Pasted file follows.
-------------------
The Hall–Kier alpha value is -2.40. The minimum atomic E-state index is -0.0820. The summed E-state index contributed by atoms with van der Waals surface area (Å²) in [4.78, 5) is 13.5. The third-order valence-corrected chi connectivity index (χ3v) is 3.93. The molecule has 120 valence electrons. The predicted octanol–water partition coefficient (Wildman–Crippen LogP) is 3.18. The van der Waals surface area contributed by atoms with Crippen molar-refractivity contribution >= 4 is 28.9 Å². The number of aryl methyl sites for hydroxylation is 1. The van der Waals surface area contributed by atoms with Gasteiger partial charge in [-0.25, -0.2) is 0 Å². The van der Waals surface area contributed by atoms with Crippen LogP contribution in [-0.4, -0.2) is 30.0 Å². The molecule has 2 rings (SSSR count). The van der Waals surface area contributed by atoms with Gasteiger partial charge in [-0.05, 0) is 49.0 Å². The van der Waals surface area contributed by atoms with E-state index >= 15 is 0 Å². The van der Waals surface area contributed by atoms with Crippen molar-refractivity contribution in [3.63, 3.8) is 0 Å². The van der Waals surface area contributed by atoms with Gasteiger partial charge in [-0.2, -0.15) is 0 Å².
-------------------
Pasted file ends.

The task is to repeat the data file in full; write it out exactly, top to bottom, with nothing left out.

The Hall–Kier alpha value is -2.40. The minimum atomic E-state index is -0.0820. The summed E-state index contributed by atoms with van der Waals surface area (Å²) in [4.78, 5) is 13.5. The third-order valence-corrected chi connectivity index (χ3v) is 3.93. The molecule has 120 valence electrons. The predicted octanol–water partition coefficient (Wildman–Crippen LogP) is 3.18. The van der Waals surface area contributed by atoms with Crippen molar-refractivity contribution >= 4 is 28.9 Å². The number of aryl methyl sites for hydroxylation is 1. The van der Waals surface area contributed by atoms with Gasteiger partial charge in [-0.25, -0.2) is 0 Å². The van der Waals surface area contributed by atoms with Crippen LogP contribution in [-0.4, -0.2) is 30.0 Å². The molecule has 2 rings (SSSR count). The van der Waals surface area contributed by atoms with Gasteiger partial charge in [-0.05, 0) is 49.0 Å². The van der Waals surface area contributed by atoms with E-state index >= 15 is 0 Å². The van der Waals surface area contributed by atoms with Crippen molar-refractivity contribution in [3.63, 3.8) is 0 Å². The van der Waals surface area contributed by atoms with Gasteiger partial charge in [-0.2, -0.15) is 0 Å².